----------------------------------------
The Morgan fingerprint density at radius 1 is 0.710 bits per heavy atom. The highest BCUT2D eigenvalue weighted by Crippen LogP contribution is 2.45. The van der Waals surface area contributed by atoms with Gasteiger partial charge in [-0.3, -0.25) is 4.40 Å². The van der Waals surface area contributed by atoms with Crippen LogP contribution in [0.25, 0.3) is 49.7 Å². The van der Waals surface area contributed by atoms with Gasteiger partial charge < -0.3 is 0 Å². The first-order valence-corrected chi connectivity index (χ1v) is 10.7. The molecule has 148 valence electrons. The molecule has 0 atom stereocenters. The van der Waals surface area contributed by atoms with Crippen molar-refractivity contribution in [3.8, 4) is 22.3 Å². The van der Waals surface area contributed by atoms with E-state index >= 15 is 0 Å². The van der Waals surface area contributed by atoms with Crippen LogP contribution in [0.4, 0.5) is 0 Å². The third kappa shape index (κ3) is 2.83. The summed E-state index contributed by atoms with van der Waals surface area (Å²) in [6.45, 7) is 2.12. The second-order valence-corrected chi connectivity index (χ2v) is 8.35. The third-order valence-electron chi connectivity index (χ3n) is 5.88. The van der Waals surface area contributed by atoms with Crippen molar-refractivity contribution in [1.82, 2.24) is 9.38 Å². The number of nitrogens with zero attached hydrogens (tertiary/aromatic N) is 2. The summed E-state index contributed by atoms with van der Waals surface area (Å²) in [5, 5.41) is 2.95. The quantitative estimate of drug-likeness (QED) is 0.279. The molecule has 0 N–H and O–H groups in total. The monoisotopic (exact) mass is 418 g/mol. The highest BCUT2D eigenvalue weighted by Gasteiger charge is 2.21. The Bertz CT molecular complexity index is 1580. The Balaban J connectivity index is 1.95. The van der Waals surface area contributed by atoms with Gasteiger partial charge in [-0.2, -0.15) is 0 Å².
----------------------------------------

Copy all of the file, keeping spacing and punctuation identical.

The Morgan fingerprint density at radius 1 is 0.710 bits per heavy atom. The highest BCUT2D eigenvalue weighted by Crippen LogP contribution is 2.45. The van der Waals surface area contributed by atoms with Gasteiger partial charge in [-0.3, -0.25) is 4.40 Å². The van der Waals surface area contributed by atoms with Crippen LogP contribution in [0.25, 0.3) is 49.7 Å². The van der Waals surface area contributed by atoms with Gasteiger partial charge < -0.3 is 0 Å². The first-order valence-corrected chi connectivity index (χ1v) is 10.7. The molecule has 148 valence electrons. The molecule has 0 atom stereocenters. The van der Waals surface area contributed by atoms with Crippen molar-refractivity contribution in [3.8, 4) is 22.3 Å². The van der Waals surface area contributed by atoms with E-state index >= 15 is 0 Å². The van der Waals surface area contributed by atoms with Crippen LogP contribution in [0.4, 0.5) is 0 Å². The third kappa shape index (κ3) is 2.83. The summed E-state index contributed by atoms with van der Waals surface area (Å²) in [6.45, 7) is 2.12. The second-order valence-corrected chi connectivity index (χ2v) is 8.35. The third-order valence-electron chi connectivity index (χ3n) is 5.88. The van der Waals surface area contributed by atoms with Crippen molar-refractivity contribution in [1.82, 2.24) is 9.38 Å². The number of nitrogens with zero attached hydrogens (tertiary/aromatic N) is 2. The summed E-state index contributed by atoms with van der Waals surface area (Å²) in [5, 5.41) is 2.95. The quantitative estimate of drug-likeness (QED) is 0.279. The molecule has 0 N–H and O–H groups in total. The monoisotopic (exact) mass is 418 g/mol. The highest BCUT2D eigenvalue weighted by Gasteiger charge is 2.21. The Bertz CT molecular complexity index is 1580. The Balaban J connectivity index is 1.95. The van der Waals surface area contributed by atoms with Gasteiger partial charge in [-0.2, -0.15) is 0 Å².